Putting it together, our algorithmexecution callback would look something like this:
function Horner(line) {
with (this) {
line(1);
res = 0;
line(2);
for (i = P.length  1; i >= 0; i) {
line(3);
res = res * x + P[i];
}
line(4);
return res;
}
}
In all of our demos, our convention is to use variable name _
instead of line
,
which is shorter and can lead to a more readable algorithm callback:
function Horner(_) {
with (this) {
_(1); res = 0;
_(2); for (i = P.length  1; i >= 0; i) {
_(3); res = res * x + P[i];
}
_(4); return res;
}
}
In practice, when a pseudocode line corresponds to a looping construct, it’s best to “trigger” that line each time through the loop, thus:
function Horner(_) {
with (this) {
_(1); res = 0; ////
_(2); for (i = P.length  1; i >= 0; _(2), i) {
_(3); res = res * x + P[i]; ////
}
_(4); return res;
}
}
Depending on the algorithm, it may make more sense to call line()
before
or after the i
(or equivalent) statement.
Putting it Together
You’ll create a visualization by creating a new Vamonos.Visualizer
object,
and passing in an algorithmexecution callback as described above. It will
look something like this:
new Vamonos.Visualizer({
algorithm: function (_) {
with (this) {
_(1); res = 0;
_(2); for (i = P.length  1; i >= 0; _(2), i) {
_(3); res = res * x + P[i];
}
_(4); return res;
}
},
widgets: [ ... ]
});
Algorithms that Involve Procedure Calls
Vamonos also supports algorithms that involve procedure calls. In fact, we provide a widget that can visualize the contents of the call stack.
First, you can specify multiple procedures in your visualization by passing in
a bare object (rather than a single callback function)
as the algorithm
parameter of the constructor. Each key/value pair in
the object represents a procedure name and procedure callback.
Here’s a simple example:
new Vamonos.Visualizer({
algorithm: {
main: function (_) {
with (this) {
_(1); return helper({ n: n, acc: 1 });
}
},
helper: function (_) {
with (this) {
_(1); if (n <= 1) {
_(2); return acc;
} else {
_(4); return helper({ n: n1, acc: n*acc });
}
}
}
}
// ...
});
In this example helper
is a tailrecursive function that computes factorials
using an accumulator, and main
is a function that calls helper
with the correct
initial seed of 1.
When you pass in a single callback as algorithm
, that function is named
main
(important to know when visualizing a recursive algorithm that has
just a single procedure). Hence,
new Vamonos.Visualizer({
algorithm: function (_) { ... },
// ...
});
is shorthand for:
new Vamonos.Visualizer({
algorithm: {
main: function (_) { ... }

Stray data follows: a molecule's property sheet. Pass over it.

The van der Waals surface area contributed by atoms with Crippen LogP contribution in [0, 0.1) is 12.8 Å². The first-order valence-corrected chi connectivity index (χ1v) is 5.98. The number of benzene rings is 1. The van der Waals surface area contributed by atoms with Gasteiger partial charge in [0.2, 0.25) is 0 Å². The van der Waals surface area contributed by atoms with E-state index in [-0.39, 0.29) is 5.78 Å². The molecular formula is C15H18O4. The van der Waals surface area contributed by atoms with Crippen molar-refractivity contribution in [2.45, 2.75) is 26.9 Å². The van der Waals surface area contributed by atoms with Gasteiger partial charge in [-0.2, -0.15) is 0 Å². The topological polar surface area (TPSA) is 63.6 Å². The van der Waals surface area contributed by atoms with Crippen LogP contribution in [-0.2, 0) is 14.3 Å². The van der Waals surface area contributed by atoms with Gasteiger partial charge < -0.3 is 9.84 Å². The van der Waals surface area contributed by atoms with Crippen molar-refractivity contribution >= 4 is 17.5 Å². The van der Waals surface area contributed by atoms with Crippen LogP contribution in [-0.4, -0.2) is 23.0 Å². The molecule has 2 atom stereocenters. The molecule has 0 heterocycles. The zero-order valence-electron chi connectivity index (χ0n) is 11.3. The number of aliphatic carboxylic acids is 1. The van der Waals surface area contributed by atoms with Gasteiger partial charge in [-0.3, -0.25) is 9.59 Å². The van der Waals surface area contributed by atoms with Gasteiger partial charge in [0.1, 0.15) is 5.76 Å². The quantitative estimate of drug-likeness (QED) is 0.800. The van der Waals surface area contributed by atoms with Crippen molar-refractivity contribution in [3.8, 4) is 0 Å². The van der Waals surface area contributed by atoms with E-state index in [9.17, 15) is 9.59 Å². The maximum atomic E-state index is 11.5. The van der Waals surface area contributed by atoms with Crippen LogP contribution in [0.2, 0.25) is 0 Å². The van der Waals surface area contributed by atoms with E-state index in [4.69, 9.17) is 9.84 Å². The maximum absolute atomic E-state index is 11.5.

}
// ...
});
Finally, to invoke procedures, the most important thing to remember is
that you must use named arguments,
not positional arguments. These logical arguments are automatically placed into
the this
scope object by the Visualizer
. The callbacks that implement the
procedure should still be written to expect the line
function as the actual argument.
More Details (What’s All this
About?)
The “scope object” (this
) used by the algorithmcallback
contains everything that is neeeded for the algorithm to operate:

Every variable local to the procedure that the
Visualizer
knows about. Widgets that display the contents of variables register these variables when the visualization is setup. 
The “logical” arguments to the procedure. For the “outermost” call to the
main
procedure, these would have been placed there by a widget (possibly based on the user’s input). For other procedure calls, these arguments are the ones passed (by name) during the algorithm execution. 
Other procedures. So if you have a
foo
procedure, every procedure can invoke it withfoo({argName: val, ...})
as you might expect (assuming the standardwith (this) {...}
idiom). 
A special
global
area, for variables that are accessed by multiple procedures. Assuming the standard “with
” idiom, you can refer to a commonglobal.varName
from any procedure. For a realworld example of global variables, consult the source code of our DFS demo, which uses a globaltime
variable.In addition, all of the initial arguments to the
main
procedure are kept in theglobal
namespace. To see an example where this behavior is useful, see the source code of our Dijkstra’s algorithm demo. Specifically, this lets us always display the source vertex of the graph, even when program flow is inside a subroutine that doesn’t “have access to” the source vertex.